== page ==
We don’t look for happiness — it’s comfort
Or have you realized this all along?
The past few days, I just discovered one brutal fact about life. It may not be brutal or new to others, but it is for me.
That all these times, I may not search for happiness, I was just looking for some comfort — and it may be relevant for the majority of human beings on earth, who build homes as shelter to protect them from heat and rain, who use all kinds of applications to provide ease in fulfilling their needs, who buy medicine to ease their pain, who does binge-eating or binge-watching to avoid dealing with their feelings, and many more.
We’re not searching for happiness. We’re looking for comfort, almost every time.
It’s brutal for me, because all I’ve been feeling the past few weeks was pain, physically and emotionally. My minds troubled me with all kinds of news about illness, death, how my perfectionism and high standard were pushing me too far, how my health was deteriorating and was taxing me my life, and so many more — till my body just couldn’t handle it anymore it broke down.
And the revelation happened in a therapy room, where my therapist and I exchanged some thoughts about what’s going on with me, whether or not my childhood had anything to do with how I was dealing with the problems I had.
That made me look at everything differently. I realized how much modernization and technology had shaped us into this being who keep looking for comfort everywhere we go. We challenge the status quo to improve the comfort level. That’s how we’ve been trained, and that made me realize how my parenting will, in one way or another, raise my kid into another similar being.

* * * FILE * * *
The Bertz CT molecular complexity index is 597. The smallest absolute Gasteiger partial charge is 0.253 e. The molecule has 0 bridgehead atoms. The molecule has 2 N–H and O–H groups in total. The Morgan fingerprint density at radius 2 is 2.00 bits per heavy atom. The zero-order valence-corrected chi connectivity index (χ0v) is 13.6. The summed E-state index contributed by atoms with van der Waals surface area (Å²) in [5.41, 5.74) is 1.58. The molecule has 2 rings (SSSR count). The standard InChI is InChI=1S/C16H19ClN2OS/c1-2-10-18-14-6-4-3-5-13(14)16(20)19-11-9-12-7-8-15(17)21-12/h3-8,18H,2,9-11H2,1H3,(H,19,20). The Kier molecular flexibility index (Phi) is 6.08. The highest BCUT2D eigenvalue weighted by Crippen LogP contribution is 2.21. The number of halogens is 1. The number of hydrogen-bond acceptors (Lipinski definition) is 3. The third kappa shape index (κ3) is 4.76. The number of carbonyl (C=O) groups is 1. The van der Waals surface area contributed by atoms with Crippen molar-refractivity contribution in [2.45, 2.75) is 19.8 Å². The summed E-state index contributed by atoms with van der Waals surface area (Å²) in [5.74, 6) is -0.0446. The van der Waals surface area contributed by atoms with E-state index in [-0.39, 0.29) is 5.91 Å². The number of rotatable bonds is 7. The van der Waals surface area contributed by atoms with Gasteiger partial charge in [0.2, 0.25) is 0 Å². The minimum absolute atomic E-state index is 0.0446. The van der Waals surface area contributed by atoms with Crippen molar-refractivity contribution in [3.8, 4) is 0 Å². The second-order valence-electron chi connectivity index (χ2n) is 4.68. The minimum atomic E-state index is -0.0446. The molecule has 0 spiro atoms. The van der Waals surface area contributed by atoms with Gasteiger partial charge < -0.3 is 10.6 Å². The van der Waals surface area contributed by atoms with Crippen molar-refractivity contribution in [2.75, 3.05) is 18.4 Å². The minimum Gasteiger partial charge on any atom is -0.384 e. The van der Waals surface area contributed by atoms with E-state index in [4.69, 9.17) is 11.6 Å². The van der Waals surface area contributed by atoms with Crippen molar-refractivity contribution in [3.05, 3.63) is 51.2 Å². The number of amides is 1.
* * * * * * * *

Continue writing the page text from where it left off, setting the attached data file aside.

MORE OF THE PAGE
And it’s not entirely negative, it’s just we’re so accustomed to comfort, we are trained to avoid discomfort, suffering. I personally feel lost, feel like quitting, feel like it’s doomsday, at times when things went south. And yet, I preach about how growth happens in times of discomfort, and yeah that’s so true at work, why didn’t I apply it with the same mindset in life?
If discomfort is so bad, why did Siddharta Gautama left everything, the ultimate level of comfort living as a noble family, to suffer, to understand what it is? I guess I realize now how only by embracing suffering, I can find a way to the real life — however abstract that may sound for now.
Yet the million dollar question lingers, how do we get more and more accustomed to suffering? How do we plant the seeds to teach the same to our next generations, especially in the midst of this modernization?